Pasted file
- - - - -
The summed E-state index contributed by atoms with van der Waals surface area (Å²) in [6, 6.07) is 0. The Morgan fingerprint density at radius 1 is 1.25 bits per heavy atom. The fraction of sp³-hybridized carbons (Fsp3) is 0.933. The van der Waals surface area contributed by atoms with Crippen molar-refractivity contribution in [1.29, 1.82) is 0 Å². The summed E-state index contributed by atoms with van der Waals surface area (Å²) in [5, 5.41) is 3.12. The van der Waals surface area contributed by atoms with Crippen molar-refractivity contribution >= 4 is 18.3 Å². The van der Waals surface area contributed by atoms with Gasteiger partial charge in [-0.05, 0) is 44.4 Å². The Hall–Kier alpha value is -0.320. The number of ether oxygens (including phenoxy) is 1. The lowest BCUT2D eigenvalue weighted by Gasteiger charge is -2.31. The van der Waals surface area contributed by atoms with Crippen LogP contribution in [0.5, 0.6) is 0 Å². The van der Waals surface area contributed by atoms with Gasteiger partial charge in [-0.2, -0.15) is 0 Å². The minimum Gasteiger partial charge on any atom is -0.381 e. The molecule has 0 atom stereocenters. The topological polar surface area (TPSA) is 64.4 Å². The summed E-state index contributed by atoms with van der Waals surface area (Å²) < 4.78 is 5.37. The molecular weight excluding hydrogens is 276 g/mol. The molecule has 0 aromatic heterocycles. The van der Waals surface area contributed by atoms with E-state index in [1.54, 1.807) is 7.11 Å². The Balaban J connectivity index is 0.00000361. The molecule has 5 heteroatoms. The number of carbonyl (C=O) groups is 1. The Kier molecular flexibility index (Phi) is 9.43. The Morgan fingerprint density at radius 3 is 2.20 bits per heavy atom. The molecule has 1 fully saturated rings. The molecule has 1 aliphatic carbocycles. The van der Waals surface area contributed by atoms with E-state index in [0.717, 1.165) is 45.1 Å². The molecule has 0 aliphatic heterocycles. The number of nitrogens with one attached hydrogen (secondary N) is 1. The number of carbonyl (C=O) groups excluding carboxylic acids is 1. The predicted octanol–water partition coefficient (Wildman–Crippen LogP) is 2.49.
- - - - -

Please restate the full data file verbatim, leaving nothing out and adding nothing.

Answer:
The summed E-state index contributed by atoms with van der Waals surface area (Å²) in [6, 6.07) is 0. The Morgan fingerprint density at radius 1 is 1.25 bits per heavy atom. The fraction of sp³-hybridized carbons (Fsp3) is 0.933. The van der Waals surface area contributed by atoms with Crippen molar-refractivity contribution in [1.29, 1.82) is 0 Å². The summed E-state index contributed by atoms with van der Waals surface area (Å²) in [5, 5.41) is 3.12. The van der Waals surface area contributed by atoms with Crippen molar-refractivity contribution >= 4 is 18.3 Å². The van der Waals surface area contributed by atoms with Gasteiger partial charge in [-0.05, 0) is 44.4 Å². The Hall–Kier alpha value is -0.320. The number of ether oxygens (including phenoxy) is 1. The lowest BCUT2D eigenvalue weighted by Gasteiger charge is -2.31. The van der Waals surface area contributed by atoms with Crippen LogP contribution in [0.5, 0.6) is 0 Å². The van der Waals surface area contributed by atoms with Gasteiger partial charge in [-0.2, -0.15) is 0 Å². The minimum Gasteiger partial charge on any atom is -0.381 e. The molecule has 0 atom stereocenters. The topological polar surface area (TPSA) is 64.4 Å². The summed E-state index contributed by atoms with van der Waals surface area (Å²) < 4.78 is 5.37. The molecular weight excluding hydrogens is 276 g/mol. The molecule has 0 aromatic heterocycles. The van der Waals surface area contributed by atoms with E-state index in [1.54, 1.807) is 7.11 Å². The Balaban J connectivity index is 0.00000361. The molecule has 5 heteroatoms. The number of carbonyl (C=O) groups is 1. The Kier molecular flexibility index (Phi) is 9.43. The Morgan fingerprint density at radius 3 is 2.20 bits per heavy atom. The molecule has 1 fully saturated rings. The molecule has 1 aliphatic carbocycles. The van der Waals surface area contributed by atoms with E-state index in [0.717, 1.165) is 45.1 Å². The molecule has 0 aliphatic heterocycles. The number of nitrogens with one attached hydrogen (secondary N) is 1. The number of carbonyl (C=O) groups excluding carboxylic acids is 1. The predicted octanol–water partition coefficient (Wildman–Crippen LogP) is 2.49.